As I stated before, September is National Suicide Prevention Month and I want to use Taylor-Made Skin to give back. With that being said, 10% of all the money made this month will be donated to the Sad Girls Club, a nonprofit organization created to diminish the stigma around mental health and support women of color as well as the millennial and Gen Z populations.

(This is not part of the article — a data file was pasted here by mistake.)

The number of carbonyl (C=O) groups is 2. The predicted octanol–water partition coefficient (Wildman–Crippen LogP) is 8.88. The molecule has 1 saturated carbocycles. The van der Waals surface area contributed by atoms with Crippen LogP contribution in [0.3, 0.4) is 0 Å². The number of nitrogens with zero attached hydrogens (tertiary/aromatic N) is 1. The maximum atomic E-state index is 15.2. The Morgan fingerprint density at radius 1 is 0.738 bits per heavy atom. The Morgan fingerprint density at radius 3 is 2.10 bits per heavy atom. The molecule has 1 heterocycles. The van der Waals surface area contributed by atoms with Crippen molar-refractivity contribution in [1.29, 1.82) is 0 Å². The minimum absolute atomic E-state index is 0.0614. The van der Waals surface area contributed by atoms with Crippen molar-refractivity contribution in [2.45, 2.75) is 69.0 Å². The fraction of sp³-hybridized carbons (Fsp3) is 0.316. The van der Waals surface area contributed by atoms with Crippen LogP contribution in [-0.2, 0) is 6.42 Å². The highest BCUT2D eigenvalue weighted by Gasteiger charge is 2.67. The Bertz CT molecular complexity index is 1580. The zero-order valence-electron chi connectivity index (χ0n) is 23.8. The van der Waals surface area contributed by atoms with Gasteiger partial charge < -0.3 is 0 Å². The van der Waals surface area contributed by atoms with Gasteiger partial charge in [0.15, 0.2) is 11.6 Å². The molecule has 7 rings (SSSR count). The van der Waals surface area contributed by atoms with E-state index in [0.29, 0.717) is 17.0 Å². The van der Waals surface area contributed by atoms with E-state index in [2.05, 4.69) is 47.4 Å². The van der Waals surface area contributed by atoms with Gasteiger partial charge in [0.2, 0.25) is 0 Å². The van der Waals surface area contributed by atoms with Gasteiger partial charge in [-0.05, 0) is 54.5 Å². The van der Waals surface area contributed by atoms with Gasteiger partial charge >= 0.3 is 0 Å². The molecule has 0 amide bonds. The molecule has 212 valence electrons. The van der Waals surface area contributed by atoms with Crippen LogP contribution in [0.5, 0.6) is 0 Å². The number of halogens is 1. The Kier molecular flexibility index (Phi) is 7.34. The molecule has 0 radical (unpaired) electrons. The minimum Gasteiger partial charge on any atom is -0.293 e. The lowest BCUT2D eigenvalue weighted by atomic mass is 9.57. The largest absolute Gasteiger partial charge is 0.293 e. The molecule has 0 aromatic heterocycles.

As I have said in some of my previous posts, this brand goes beyond these products. This might sound crazy, but at the end of the day, I don't care if I only sell one thing, I just want to connect with you guys. I wish I had, had someone to talk to me that could actually relate to me during all the rough times I had so if you ever need moral support, or just anyone to talk to, never hesitate to dm me, email me, or send me a message in my website's chat box! As always, thank you to all of you that read my posts, and that have continued to support my brand. I cannot wait to grow Taylor-Made Skin into something bigger.